What does Section 3 of the 14th Amendment provide?
The Supreme Court's ruling in Colorado sparked a major debate in the United States. That would be no different in Maine now. Trump and his entourage mainly see this as a political move by Democrats.
Legal proceedings are still ongoing against Trump for his role in the attack on the Capitol. Although this is uncertain due to the appeals process, the process will usually begin in early March 2024. However, Colorado and Maine did not wait for that process and relied on the Constitution.
The provision in question, cited by the States, prohibits the holding of public office by officers engaged in sedition or insurrection. In fact, the provision goes as follows:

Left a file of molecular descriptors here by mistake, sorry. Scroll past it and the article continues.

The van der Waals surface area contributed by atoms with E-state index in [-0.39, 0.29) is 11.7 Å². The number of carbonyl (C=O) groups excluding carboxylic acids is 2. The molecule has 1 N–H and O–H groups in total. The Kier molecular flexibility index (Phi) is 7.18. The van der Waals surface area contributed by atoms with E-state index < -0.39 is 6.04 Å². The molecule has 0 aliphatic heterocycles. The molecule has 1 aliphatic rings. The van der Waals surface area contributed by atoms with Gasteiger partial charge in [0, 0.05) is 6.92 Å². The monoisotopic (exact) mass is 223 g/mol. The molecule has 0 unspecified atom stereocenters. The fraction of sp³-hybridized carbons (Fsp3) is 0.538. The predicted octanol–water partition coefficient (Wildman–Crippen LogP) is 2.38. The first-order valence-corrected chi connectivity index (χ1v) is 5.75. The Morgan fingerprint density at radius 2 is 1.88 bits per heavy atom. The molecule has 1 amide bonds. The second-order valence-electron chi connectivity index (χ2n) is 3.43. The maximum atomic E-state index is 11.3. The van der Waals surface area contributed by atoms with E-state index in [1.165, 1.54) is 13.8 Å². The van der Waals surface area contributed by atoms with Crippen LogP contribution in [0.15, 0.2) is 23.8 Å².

“No person shall be a Senator or Representative in Congress, or an elector of the President and Vice-President, or hold any office, civil or military, under the United States, or any State, who shall have previously taken the oath of office. Member of Congress, or officer of the United States, or member of the Legislature of any State, or of any State. As an executive or judicial officer, shall have engaged in rebellion or insurrection in support of the Constitution of the United States. The same, or given aid or comfort to the enemies thereof. But Congress may remove such disqualification by a two-thirds vote of each House.”
The National Supreme Court has never ruled on Section 3 and its substantive consequences. According to legal experts in the US, the decisions in Colorado and Maine show the need for clarification from the Supreme Court.
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